- Transitioning to being a dividend company is a major life event for any company.
- Brand value, big margins and product success are a framework for dividend growth.
[Originally published on 4/27/2014]
I bought my first Apple (NASDAQ:AAPL) computer in 1984. It was the Mac Plus, the revolutionary computer that made popular the idea of icon based user interfaces. (Apple fans will likely know that Apple did not invent either the mouse or the icon interface. But there is a lot more to that story than I can get into here.)
Had I bought 100 shares at the same time I bought the Mac Plus I'd have paid about the same for the stock as the computer. (I'm not including software in this price.)
The stock, at the high for the year, would have cost me about $2,800.00 - again, about the price of the computer.
Over the years I've bought more Macs than I can even remember. So it is pretty clear that if I'd just matched each purchase of product with an equal purchase of stock I'd be, by my modest standards, independently wealthy.
So why didn't I do that? I'm stupid, clearly.
First, I'd defend myself by saying that I also was a fan of the Sony Beta format. As with Apple's products, I knew it to be a superior technology. I also believed that the failure of the public to recognize this and to be willing to pay the slightly higher price were just typical consumerism.
But I also believed that the field for personal computers was dominated by IBM on the hardware side, and Microsoft on the operating system side. (Buying those companies wouldn't have been all bad at that time, either.)
Clearly innovative companies that were early in the game had no absolute advantage. Compaq was early with portability. Tandy was just plain early. And so the story goes.
I feared that Apple would go the way of these companies, no matter how much I personally liked their products.
I bought a series of Apple computers over the years, up to the point where my company ran on about ten reasonably new Apples in 2008.
Conservatively I've purchased $30,000 worth of computers, not including iPhones, iPods, and iPads, since that first Mac Plus.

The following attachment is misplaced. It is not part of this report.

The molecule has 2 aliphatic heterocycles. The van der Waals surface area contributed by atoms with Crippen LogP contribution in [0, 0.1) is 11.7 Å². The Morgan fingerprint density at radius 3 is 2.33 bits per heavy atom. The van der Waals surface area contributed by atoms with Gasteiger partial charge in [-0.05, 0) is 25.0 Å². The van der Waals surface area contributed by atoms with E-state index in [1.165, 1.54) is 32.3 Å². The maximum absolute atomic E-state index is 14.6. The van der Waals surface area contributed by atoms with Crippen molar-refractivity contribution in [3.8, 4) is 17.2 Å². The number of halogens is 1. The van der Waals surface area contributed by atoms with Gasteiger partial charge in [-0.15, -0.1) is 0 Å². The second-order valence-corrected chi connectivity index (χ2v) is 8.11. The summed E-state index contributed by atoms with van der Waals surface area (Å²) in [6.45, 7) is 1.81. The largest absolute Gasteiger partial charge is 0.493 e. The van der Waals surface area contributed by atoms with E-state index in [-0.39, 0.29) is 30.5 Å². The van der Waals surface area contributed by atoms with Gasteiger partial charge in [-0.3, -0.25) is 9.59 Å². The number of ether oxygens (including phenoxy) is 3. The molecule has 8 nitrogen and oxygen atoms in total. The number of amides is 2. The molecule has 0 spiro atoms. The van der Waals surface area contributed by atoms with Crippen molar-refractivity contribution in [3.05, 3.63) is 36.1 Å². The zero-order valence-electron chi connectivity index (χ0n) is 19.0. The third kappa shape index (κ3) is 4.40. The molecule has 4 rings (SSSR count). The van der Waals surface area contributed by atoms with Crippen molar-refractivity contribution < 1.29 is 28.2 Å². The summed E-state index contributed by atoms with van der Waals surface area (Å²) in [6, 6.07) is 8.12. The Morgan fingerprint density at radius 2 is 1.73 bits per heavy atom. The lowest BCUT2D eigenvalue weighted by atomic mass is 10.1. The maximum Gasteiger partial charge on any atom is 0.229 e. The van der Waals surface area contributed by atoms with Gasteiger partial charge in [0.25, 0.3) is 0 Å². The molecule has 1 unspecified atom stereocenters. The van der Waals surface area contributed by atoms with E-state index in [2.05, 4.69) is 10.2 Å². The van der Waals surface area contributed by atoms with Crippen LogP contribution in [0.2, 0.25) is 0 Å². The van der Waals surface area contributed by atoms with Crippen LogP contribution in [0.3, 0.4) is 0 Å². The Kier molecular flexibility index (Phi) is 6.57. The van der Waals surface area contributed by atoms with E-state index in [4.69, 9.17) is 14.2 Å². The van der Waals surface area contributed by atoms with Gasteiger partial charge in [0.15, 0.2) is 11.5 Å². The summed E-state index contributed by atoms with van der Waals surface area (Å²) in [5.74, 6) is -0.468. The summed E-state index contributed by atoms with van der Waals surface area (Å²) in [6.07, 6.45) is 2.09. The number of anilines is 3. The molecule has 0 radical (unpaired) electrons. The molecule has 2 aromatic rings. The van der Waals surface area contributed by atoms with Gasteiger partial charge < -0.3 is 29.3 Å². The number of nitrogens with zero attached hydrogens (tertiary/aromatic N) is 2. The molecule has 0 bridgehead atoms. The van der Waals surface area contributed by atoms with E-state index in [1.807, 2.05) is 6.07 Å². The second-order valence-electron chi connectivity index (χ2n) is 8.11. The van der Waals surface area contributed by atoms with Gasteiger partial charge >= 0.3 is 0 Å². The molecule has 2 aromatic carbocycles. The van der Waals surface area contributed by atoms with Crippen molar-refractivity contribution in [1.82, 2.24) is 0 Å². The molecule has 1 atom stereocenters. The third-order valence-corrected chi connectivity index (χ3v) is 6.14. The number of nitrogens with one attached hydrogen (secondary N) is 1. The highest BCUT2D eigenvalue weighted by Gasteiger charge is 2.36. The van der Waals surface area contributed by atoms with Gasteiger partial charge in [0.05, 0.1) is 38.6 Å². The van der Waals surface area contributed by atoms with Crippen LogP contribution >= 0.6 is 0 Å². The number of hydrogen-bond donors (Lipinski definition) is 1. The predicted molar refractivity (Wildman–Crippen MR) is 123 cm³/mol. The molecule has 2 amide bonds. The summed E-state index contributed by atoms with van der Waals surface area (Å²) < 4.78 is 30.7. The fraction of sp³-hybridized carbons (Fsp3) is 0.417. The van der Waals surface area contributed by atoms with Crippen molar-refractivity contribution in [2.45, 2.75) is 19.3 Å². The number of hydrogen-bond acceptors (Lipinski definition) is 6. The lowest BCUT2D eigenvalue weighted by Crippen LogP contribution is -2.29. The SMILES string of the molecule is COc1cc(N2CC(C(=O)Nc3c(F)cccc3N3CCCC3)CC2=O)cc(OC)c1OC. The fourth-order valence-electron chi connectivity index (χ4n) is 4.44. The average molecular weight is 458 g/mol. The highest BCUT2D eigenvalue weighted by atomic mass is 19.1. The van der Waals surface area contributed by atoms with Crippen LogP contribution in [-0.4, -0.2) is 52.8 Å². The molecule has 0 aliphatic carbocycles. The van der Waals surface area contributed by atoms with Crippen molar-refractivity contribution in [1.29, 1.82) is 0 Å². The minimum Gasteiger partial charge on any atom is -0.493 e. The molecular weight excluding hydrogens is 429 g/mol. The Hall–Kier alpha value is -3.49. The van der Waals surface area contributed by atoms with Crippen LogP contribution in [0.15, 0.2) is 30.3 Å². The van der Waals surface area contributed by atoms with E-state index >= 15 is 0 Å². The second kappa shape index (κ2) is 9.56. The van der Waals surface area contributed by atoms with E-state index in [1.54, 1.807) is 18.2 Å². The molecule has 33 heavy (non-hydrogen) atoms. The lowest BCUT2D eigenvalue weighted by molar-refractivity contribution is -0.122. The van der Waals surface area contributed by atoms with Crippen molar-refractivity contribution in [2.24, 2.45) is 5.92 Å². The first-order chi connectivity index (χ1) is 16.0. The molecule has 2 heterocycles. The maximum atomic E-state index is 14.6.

So why am I now buying my first shares of Apple?
Probably because I am wrong. I clearly haven't got the instinct for picking the right Apple, as it were.
But in fact, the company isn't the same Apple as it was under Steve Jobs. His genius is undeniable, and he clearly has a historic place in the history of capitalism.
But why now?
1. Apple has more cash on hand than the United States government, and just about any government in the world. (As of April 23, 2014 Bank of America claimed Apple has twice as much cash on hand as the U.S. Government.) Check out this from Breitbart -
2. Apple has massively good products. J. D. Power published, in May 2014, the following: "Apple ranks highest in overall satisfaction (for tablets) with a score of 830 and performs highest in all study factors except cost." Sounds good for shareholders to me. Also, Apple is the number two most valuable brand in the world according to Interbrand.
3. Apple's CEO, Tim Cook, has made a commitment to paying and growing dividends.
4. The Apple announced stock split may, and I emphasize, may, make the stock more appealing to the retail stock buyer and thereby increase its value, increase its volume, and make options trading easier for those of more modest means.
5. Apple appears to be on the verge of a long run of dividend increases making it a possible Dividend Monster.
In fact, given the company's unique history, would it surprise anyone if in twenty years it was the single best dividend stock in the history of the market?
That's a pretty "out there" suggestion. But everything about Apple has been "out there" since day one. Why isn't this idea at least possible?
I'll not predict such an event, but let's entertain the possibility that Apple may continue to succeed brilliantly for decades to come.
I'd suggest that there is only one reason that stands in opposition to this possibility: the unfortunate absence of Steve Jobs.
Jobs came back to Apple against all odds before and arguably, rescued it from the less visionary.
This time, as amazing as Jobs could be, he's not as likely to return. (Let's not argue about whether he'd support dividends or not.)
So Tim Cook's challenge is really the ultimate test of his vision and mission, and Steve Jobs' vision, melded together. Did Jobs build a company that not only put a dent in the world, but also might make Apple (let me be hyperbolic) the greatest dividend machine in history?
It could happen.